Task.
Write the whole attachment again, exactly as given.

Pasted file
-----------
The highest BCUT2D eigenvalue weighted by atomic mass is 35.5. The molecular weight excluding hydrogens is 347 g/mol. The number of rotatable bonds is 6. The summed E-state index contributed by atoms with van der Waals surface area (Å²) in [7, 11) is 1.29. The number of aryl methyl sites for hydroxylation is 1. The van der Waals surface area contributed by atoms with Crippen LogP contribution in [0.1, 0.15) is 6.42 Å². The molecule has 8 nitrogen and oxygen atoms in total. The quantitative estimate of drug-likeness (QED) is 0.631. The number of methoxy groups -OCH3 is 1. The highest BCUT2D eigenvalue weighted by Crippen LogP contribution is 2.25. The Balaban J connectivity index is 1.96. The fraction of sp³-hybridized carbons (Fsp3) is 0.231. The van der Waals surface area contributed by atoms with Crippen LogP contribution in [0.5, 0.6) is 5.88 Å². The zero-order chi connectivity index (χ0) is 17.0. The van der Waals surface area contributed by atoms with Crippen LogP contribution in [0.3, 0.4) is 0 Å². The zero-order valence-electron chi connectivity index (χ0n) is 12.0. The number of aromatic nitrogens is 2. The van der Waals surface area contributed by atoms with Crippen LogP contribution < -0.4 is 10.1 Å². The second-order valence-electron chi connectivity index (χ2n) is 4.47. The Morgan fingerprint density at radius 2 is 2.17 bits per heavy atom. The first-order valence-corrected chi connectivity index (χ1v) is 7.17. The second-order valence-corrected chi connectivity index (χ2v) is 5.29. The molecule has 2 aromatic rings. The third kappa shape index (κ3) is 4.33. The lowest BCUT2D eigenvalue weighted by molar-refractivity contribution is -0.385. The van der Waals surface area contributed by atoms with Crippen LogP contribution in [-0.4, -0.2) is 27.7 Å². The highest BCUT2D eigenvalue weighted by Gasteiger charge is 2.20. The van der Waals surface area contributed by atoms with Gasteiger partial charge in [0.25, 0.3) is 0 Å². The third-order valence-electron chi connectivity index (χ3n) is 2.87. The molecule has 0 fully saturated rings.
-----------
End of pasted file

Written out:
The highest BCUT2D eigenvalue weighted by atomic mass is 35.5. The molecular weight excluding hydrogens is 347 g/mol. The number of rotatable bonds is 6. The summed E-state index contributed by atoms with van der Waals surface area (Å²) in [7, 11) is 1.29. The number of aryl methyl sites for hydroxylation is 1. The van der Waals surface area contributed by atoms with Crippen LogP contribution in [0.1, 0.15) is 6.42 Å². The molecule has 8 nitrogen and oxygen atoms in total. The quantitative estimate of drug-likeness (QED) is 0.631. The number of methoxy groups -OCH3 is 1. The highest BCUT2D eigenvalue weighted by Crippen LogP contribution is 2.25. The Balaban J connectivity index is 1.96. The fraction of sp³-hybridized carbons (Fsp3) is 0.231. The van der Waals surface area contributed by atoms with Crippen LogP contribution in [0.5, 0.6) is 5.88 Å². The zero-order chi connectivity index (χ0) is 17.0. The van der Waals surface area contributed by atoms with Crippen LogP contribution in [0.3, 0.4) is 0 Å². The zero-order valence-electron chi connectivity index (χ0n) is 12.0. The number of aromatic nitrogens is 2. The van der Waals surface area contributed by atoms with Crippen LogP contribution < -0.4 is 10.1 Å². The second-order valence-electron chi connectivity index (χ2n) is 4.47. The Morgan fingerprint density at radius 2 is 2.17 bits per heavy atom. The first-order valence-corrected chi connectivity index (χ1v) is 7.17. The second-order valence-corrected chi connectivity index (χ2v) is 5.29. The molecule has 2 aromatic rings. The third kappa shape index (κ3) is 4.33. The lowest BCUT2D eigenvalue weighted by molar-refractivity contribution is -0.385. The van der Waals surface area contributed by atoms with Crippen LogP contribution in [-0.4, -0.2) is 27.7 Å². The highest BCUT2D eigenvalue weighted by Gasteiger charge is 2.20. The van der Waals surface area contributed by atoms with Gasteiger partial charge in [0.25, 0.3) is 0 Å². The third-order valence-electron chi connectivity index (χ3n) is 2.87. The molecule has 0 fully saturated rings.